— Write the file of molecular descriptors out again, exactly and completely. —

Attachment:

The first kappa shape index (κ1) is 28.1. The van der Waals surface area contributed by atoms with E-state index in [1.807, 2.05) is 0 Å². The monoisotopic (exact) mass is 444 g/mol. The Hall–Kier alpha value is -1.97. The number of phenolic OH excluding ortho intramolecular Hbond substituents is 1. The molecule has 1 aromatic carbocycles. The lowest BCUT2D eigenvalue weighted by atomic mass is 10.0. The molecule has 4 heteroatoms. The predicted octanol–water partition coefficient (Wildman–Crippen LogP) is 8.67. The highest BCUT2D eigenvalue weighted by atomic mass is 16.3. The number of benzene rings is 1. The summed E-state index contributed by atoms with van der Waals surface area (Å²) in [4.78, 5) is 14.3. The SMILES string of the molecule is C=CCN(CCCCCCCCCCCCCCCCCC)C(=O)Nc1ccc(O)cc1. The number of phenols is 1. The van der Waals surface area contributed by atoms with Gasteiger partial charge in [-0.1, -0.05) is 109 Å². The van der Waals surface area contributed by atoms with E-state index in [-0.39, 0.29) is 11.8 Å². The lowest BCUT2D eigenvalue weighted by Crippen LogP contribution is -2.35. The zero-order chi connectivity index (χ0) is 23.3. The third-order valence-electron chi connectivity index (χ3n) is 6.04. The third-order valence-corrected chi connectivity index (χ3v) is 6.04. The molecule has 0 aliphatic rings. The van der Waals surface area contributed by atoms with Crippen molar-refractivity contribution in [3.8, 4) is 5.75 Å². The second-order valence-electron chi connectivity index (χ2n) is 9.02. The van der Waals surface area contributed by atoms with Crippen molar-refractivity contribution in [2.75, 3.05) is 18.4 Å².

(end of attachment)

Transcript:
The first kappa shape index (κ1) is 28.1. The van der Waals surface area contributed by atoms with E-state index in [1.807, 2.05) is 0 Å². The monoisotopic (exact) mass is 444 g/mol. The Hall–Kier alpha value is -1.97. The number of phenolic OH excluding ortho intramolecular Hbond substituents is 1. The molecule has 1 aromatic carbocycles. The lowest BCUT2D eigenvalue weighted by atomic mass is 10.0. The molecule has 4 heteroatoms. The predicted octanol–water partition coefficient (Wildman–Crippen LogP) is 8.67. The highest BCUT2D eigenvalue weighted by atomic mass is 16.3. The number of benzene rings is 1. The summed E-state index contributed by atoms with van der Waals surface area (Å²) in [4.78, 5) is 14.3. The SMILES string of the molecule is C=CCN(CCCCCCCCCCCCCCCCCC)C(=O)Nc1ccc(O)cc1. The number of phenols is 1. The van der Waals surface area contributed by atoms with Gasteiger partial charge in [-0.1, -0.05) is 109 Å². The van der Waals surface area contributed by atoms with E-state index in [-0.39, 0.29) is 11.8 Å². The lowest BCUT2D eigenvalue weighted by Crippen LogP contribution is -2.35. The zero-order chi connectivity index (χ0) is 23.3. The third-order valence-electron chi connectivity index (χ3n) is 6.04. The third-order valence-corrected chi connectivity index (χ3v) is 6.04. The molecule has 0 aliphatic rings. The van der Waals surface area contributed by atoms with Crippen molar-refractivity contribution in [3.8, 4) is 5.75 Å². The second-order valence-electron chi connectivity index (χ2n) is 9.02. The van der Waals surface area contributed by atoms with Crippen molar-refractivity contribution in [2.75, 3.05) is 18.4 Å².